The Air Force, in the eyes of our civil leadership and joint partners, resisted adapting to the irregular threat we face today and instead placed an increased emphasis on the procurement of platforms and systems that were not supporting current ongoing operations. 

One can argue that we need more F-22As and satellite systems, and argue this allegation until the cows come home. But the fact is our joint warriors needed intelligence, surveillance and reconnaissance -- not F-22As -- to fight the current fight. In response, the Air Force is placing great emphasis on gaining joint respect and supporting the needs of the supported services. 

This change has had major impacts on our force structure, assignment system, acquisition process and numerous other areas. To support the Army and its ever growing thirst for air support, the Air Force has agreed to up the number of air liaison officers supporting the Army from approximately 250 to 800, a significant change. 

To support the ever growing need for intelligence and reconnaissance, the Air Force is investing in remotely piloted vehicles with the goal of establishing a minimum of 50 combat air patrols to provide 24-hour surveillance and support. Again, a huge undertaking and shift in resources. 

Both of these initiatives will strain several career fields to include pilots and intelligence. In the long run, to continue down this path, the Air Force must either produce significantly more pilots and intelligence specialists, or change our paradigm, something that is extremely hard to do.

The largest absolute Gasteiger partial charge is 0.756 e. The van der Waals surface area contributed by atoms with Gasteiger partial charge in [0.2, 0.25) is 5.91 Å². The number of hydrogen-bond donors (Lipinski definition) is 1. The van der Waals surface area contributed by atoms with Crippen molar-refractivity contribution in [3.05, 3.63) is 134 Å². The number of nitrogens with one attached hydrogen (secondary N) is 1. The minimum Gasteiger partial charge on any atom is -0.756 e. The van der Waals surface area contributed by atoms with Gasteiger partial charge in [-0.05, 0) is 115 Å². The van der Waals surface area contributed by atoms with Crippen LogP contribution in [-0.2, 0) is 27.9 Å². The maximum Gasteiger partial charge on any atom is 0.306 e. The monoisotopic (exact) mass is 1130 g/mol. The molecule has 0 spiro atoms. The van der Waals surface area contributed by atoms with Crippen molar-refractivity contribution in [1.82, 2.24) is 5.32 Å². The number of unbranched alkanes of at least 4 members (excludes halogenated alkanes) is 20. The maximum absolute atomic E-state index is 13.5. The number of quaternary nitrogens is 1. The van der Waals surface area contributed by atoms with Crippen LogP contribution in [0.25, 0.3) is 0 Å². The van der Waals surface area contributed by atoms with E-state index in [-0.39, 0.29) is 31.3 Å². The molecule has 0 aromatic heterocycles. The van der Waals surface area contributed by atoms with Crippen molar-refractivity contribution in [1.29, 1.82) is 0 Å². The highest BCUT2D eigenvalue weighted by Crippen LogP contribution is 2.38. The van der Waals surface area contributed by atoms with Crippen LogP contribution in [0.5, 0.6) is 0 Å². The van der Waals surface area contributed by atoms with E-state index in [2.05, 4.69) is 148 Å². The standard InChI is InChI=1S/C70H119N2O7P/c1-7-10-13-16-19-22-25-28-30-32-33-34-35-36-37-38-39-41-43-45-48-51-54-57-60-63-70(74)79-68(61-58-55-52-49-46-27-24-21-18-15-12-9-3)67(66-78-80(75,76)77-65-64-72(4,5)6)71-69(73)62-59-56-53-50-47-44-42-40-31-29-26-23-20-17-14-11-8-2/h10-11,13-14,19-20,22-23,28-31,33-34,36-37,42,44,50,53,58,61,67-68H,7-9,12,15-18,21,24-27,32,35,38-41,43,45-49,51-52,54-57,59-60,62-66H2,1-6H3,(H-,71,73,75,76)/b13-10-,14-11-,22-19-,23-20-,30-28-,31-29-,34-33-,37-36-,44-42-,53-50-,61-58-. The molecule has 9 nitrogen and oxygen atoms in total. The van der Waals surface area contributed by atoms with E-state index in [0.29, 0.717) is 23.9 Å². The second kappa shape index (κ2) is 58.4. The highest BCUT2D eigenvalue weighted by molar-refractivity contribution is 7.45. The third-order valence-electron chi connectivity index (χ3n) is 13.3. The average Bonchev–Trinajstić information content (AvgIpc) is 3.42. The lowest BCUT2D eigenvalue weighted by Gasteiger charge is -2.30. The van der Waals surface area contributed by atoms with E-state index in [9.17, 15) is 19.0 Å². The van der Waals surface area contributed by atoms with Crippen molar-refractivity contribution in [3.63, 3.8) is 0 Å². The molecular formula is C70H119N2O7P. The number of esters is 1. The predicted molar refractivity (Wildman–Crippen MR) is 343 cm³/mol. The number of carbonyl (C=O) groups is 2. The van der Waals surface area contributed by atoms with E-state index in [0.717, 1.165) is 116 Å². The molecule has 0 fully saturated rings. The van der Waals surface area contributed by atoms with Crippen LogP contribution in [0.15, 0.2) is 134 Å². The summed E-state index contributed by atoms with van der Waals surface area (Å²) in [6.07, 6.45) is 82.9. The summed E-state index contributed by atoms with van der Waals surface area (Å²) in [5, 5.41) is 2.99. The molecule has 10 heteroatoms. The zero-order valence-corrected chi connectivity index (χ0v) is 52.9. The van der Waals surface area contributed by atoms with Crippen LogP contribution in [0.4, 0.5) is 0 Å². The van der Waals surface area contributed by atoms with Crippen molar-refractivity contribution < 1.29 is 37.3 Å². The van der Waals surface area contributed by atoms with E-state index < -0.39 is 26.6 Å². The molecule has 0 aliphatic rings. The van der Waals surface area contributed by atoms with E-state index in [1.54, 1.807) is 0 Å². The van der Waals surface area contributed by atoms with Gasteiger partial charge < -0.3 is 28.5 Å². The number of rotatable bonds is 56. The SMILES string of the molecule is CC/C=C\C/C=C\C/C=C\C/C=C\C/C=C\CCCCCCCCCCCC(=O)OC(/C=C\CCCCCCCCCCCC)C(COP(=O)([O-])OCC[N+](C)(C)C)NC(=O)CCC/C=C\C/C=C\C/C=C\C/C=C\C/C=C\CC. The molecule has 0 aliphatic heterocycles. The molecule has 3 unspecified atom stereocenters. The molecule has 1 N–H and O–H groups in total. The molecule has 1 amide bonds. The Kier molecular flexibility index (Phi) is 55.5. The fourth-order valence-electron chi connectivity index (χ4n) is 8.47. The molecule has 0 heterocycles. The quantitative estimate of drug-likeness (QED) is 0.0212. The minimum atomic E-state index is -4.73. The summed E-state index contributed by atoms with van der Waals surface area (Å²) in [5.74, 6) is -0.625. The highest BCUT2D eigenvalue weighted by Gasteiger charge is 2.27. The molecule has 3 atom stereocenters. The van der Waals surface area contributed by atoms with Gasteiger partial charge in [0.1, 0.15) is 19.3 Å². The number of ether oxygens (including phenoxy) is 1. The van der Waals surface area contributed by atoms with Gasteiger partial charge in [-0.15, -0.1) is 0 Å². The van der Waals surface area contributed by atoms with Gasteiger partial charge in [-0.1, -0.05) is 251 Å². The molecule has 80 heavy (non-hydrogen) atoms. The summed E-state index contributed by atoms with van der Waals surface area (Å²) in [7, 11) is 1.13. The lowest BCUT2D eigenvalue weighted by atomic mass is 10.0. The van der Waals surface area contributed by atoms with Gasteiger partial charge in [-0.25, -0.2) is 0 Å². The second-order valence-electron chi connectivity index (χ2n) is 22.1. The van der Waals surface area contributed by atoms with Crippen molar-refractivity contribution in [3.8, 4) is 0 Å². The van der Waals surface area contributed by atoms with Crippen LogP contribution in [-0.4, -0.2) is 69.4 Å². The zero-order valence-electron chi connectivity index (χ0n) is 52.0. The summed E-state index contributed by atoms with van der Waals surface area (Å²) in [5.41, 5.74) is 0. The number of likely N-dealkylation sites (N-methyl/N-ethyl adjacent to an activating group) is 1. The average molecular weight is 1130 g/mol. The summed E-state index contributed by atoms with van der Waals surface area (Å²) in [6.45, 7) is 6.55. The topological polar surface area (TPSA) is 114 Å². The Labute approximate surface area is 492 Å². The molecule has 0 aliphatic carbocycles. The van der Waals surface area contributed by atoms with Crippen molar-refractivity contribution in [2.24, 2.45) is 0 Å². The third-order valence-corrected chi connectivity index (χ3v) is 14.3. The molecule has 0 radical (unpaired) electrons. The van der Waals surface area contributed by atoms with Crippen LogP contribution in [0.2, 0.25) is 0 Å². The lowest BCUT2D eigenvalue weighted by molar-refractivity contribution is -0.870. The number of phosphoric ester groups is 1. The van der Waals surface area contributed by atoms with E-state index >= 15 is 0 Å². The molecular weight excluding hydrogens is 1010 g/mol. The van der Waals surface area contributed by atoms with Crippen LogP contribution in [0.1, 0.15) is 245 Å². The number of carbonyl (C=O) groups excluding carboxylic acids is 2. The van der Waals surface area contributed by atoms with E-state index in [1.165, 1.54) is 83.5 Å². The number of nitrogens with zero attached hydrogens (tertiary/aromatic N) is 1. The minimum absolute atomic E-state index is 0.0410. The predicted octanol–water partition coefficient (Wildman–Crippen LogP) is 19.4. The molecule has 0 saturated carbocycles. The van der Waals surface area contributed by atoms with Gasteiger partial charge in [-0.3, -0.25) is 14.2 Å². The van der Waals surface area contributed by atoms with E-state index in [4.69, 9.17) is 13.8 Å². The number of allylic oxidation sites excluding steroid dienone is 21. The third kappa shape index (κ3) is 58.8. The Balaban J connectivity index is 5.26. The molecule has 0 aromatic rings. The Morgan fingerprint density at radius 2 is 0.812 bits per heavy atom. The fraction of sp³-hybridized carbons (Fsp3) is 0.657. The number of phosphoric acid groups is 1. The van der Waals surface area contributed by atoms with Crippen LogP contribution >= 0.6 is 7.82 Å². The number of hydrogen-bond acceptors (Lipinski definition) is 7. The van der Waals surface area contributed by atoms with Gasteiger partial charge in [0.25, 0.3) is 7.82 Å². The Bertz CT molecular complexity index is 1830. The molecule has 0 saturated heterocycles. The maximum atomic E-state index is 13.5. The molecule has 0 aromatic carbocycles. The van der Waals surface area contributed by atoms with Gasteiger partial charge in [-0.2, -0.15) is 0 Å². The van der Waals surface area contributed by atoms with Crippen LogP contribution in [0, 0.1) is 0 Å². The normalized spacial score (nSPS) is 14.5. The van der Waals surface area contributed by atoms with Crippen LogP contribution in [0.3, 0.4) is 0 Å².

In a resource-constrained environment, I am willing to wager that we will be forced to change our paradigm and create new career fields to train stand-alone air liaison officers and create a career path for remotely piloted vehicle operators, both much less expensive that producing greater numbers of pilots. 

Embrace it. It's a change that must be made to ensure we provide the necessary support to win the ongoing fight within current fiscal realities. 

In my opinion, the strategic change that will no doubt impact all military members at the tactical level in the very near future is the change to our fitness testing program. It's time to stop whining about the changes to the test, get smart and move on. 

With our force structure getting smaller, the number of one-deep shops growing and our expeditionary mission becoming the norm, it is imperative that each Airman be ready to hold up his or her end of the deal. 

For each Airman not capable of performing at an expected capability level, another Airman is required to fill that role. With limited resources, our Air Force can't afford to have Airmen performing below peek potential. Embrace this change and move on. The Air Force will be better off and each of us will personally benefit. 

In summary, shift is happening. We're shifting our force structure, acquisition strategies, mission emphasis and doctrine to fight a prolonged irregular battle in an expeditionary environment. But we are also maintaining the ability to execute a major theater war. These are significant challenges that require innovative solutions and changes considering today's fiscal realities. 

Accept it, embrace it, and move on! It's who we are and what we do and nobody does it better.